Cellular Biology

Christianity Stem Cell Research

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The debate over stem cell research is largely centered on human embryonic stem cells. These are cells taken from the inner mass of a blastocyst, usually in the first five to seven days following fertilization. These cells are called pluripotent because they have the potential to develop into any of the body's specialized cell types. The debate hinges on the value of the blastocyst as a potential human, balanced against the value of the therapies that are being developed by this research. An investigator is obliged to make every effort to protect the subjects of his research from harm. In the case of embryonic stem cells, removal of the pluripotent cells will usually end the viability of that embryo.

The gains already realized from stem cell research are promising, offering hope to millions who were previously hopeless. Twenty-five years of active research using blood stem cells has lead to successful treatments for blood disorders including cancer (Zerhouni, 2008). Stem cells have been coaxed into heart muscle cells, lung epithelial cells, and even nerve fiber cells (Landis, 2007). This research is invaluable to those suffering and it represents our current best hope for diseases that have lacked effective treatments. Currently, U.S. researchers have developed an efficient technique to derive dopamine-producing nerve cells from embryonic stem cells, the early tests have shown relief for Parkinson's-related movement problems (Landis, 2007).

Human embryonic stem cells can multiply without specialization (self-renew) or they can differentiate into a specific cell type (Zerhouni, 2008). Stem cells are difficult to harness and grow. They have been derived from both embryonic and non-embryonic sources, and theses cell types have different properties. These range of properties have made some cell lines especially useful for research purposes. However, to ensure reliability of results, multiple lines are needed for experimentation (Cohen et al., 2008).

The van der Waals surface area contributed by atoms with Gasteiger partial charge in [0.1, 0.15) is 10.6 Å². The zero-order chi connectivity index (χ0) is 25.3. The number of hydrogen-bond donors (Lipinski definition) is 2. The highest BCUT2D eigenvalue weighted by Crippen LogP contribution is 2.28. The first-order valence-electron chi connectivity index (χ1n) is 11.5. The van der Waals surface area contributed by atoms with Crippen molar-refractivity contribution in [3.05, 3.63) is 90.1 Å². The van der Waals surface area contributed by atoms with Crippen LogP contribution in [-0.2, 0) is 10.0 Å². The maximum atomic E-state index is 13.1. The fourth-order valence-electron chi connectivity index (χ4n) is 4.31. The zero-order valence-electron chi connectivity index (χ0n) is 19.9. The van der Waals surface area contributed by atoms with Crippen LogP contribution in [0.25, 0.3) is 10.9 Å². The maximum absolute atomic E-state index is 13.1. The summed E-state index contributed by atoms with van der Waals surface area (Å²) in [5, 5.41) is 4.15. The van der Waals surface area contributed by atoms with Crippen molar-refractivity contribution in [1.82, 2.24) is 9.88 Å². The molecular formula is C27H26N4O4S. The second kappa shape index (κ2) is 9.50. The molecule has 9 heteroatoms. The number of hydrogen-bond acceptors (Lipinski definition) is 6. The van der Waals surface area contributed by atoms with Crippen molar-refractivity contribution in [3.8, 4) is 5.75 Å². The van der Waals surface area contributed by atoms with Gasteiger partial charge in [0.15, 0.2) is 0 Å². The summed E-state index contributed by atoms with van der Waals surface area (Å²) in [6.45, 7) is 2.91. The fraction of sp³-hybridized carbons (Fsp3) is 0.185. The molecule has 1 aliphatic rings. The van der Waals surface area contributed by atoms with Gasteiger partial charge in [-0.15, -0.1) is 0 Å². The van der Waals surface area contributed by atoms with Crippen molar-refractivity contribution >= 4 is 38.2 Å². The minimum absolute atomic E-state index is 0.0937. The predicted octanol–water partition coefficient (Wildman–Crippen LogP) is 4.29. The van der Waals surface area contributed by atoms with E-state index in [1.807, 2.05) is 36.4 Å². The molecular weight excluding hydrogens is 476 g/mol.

The major source of new human embryonic stem cell lines internationally has been from embryos that remain following a completed in vitro fertilization (IVF) cycle. Generally, about half of the embryos produced for assisted reproduction are of low morphological quality. These are frequently donated for research. Other frequently donated embryos include those discarded because of the results of a pre-implantation genetic test, and those that have been frozen but are no longer needed (Cohen et al., 2008).

There are also a number of developing alternative stem cell technologies which could offer a potential solution to the ethical dilemmas surrounding embryonic stem cell research. Induced pluripotent cells from adult skin cells and amniotic fluid stem cells are among many possibilities. Stem cells from these sources have not yielded all of the essential characteristics of embryonic stem cells, and these technologies were developed through research done on embryonic stem cells (Landis, 2007). For these reasons, it is essential that researchers pursue all types of stem cells to develop the best possible therapies.

Critics of stem cell research have valid concerns: many worry that it offers a slippery slope of dehumanizing practices, such as embryo farms, human cloning, and the commodification of human life. Many also worry that the sanctity of life is being violated by the destruction of human embryos.

Ethics are tightly linked with religion, nationality, culture, and social background. However, science is more concerned with societal needs, economics, and politics of the culture to which researchers belong (Fukushi, 2006). Internationally, legislation has addressed ethical considerations by enacting bans on human cloning, not allowing research embryos to develop beyond fourteen days, and restricting reimbursement for donated embryos (Sandel, 2004). Additionally, there is often a ban on the creation of embryos solely for research purposes. This ban has been considered problematic by some researchers who feel research specific embryos need to be created to effectively research therapies for the most serious genetic diseases (Dickens, 2007).